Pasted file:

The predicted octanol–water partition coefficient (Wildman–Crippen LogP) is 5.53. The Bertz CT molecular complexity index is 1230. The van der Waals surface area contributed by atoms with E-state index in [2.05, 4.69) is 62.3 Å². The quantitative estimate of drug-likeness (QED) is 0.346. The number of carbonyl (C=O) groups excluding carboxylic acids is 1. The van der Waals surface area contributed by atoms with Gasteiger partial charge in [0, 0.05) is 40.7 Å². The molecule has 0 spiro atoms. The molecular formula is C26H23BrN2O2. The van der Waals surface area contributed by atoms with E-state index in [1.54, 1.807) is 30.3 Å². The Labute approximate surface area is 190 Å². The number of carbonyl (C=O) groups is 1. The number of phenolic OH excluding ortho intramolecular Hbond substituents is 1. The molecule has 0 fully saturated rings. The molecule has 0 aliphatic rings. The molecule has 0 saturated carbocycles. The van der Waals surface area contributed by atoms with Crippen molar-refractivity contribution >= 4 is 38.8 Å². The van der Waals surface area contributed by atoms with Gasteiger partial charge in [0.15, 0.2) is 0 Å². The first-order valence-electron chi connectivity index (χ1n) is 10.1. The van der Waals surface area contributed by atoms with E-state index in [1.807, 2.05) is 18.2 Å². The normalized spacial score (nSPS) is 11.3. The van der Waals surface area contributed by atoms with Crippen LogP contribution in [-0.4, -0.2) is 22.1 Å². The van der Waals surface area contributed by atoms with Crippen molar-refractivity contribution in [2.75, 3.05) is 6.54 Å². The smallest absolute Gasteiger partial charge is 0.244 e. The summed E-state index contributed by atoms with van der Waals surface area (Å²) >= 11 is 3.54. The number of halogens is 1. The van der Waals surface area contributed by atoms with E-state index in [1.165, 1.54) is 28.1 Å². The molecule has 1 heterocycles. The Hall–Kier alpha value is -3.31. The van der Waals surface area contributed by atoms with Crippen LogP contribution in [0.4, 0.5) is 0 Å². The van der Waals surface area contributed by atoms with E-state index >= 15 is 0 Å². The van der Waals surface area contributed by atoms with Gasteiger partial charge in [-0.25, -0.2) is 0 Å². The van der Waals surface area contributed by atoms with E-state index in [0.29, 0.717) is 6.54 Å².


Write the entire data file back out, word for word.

The predicted octanol–water partition coefficient (Wildman–Crippen LogP) is 5.53. The Bertz CT molecular complexity index is 1230. The van der Waals surface area contributed by atoms with E-state index in [2.05, 4.69) is 62.3 Å². The quantitative estimate of drug-likeness (QED) is 0.346. The number of carbonyl (C=O) groups excluding carboxylic acids is 1. The van der Waals surface area contributed by atoms with Gasteiger partial charge in [0, 0.05) is 40.7 Å². The molecule has 0 spiro atoms. The molecular formula is C26H23BrN2O2. The van der Waals surface area contributed by atoms with E-state index in [1.54, 1.807) is 30.3 Å². The Labute approximate surface area is 190 Å². The number of carbonyl (C=O) groups is 1. The number of phenolic OH excluding ortho intramolecular Hbond substituents is 1. The molecule has 0 fully saturated rings. The molecule has 0 aliphatic rings. The molecule has 0 saturated carbocycles. The van der Waals surface area contributed by atoms with Crippen molar-refractivity contribution >= 4 is 38.8 Å². The van der Waals surface area contributed by atoms with Gasteiger partial charge in [0.15, 0.2) is 0 Å². The first-order valence-electron chi connectivity index (χ1n) is 10.1. The van der Waals surface area contributed by atoms with E-state index in [1.807, 2.05) is 18.2 Å². The normalized spacial score (nSPS) is 11.3. The van der Waals surface area contributed by atoms with Crippen LogP contribution in [-0.4, -0.2) is 22.1 Å². The van der Waals surface area contributed by atoms with Crippen molar-refractivity contribution in [2.75, 3.05) is 6.54 Å². The smallest absolute Gasteiger partial charge is 0.244 e. The summed E-state index contributed by atoms with van der Waals surface area (Å²) >= 11 is 3.54. The number of halogens is 1. The van der Waals surface area contributed by atoms with E-state index in [1.165, 1.54) is 28.1 Å². The molecule has 1 heterocycles. The Hall–Kier alpha value is -3.31. The van der Waals surface area contributed by atoms with Crippen LogP contribution in [0.4, 0.5) is 0 Å². The van der Waals surface area contributed by atoms with E-state index >= 15 is 0 Å². The van der Waals surface area contributed by atoms with Gasteiger partial charge in [-0.25, -0.2) is 0 Å². The van der Waals surface area contributed by atoms with E-state index in [0.29, 0.717) is 6.54 Å².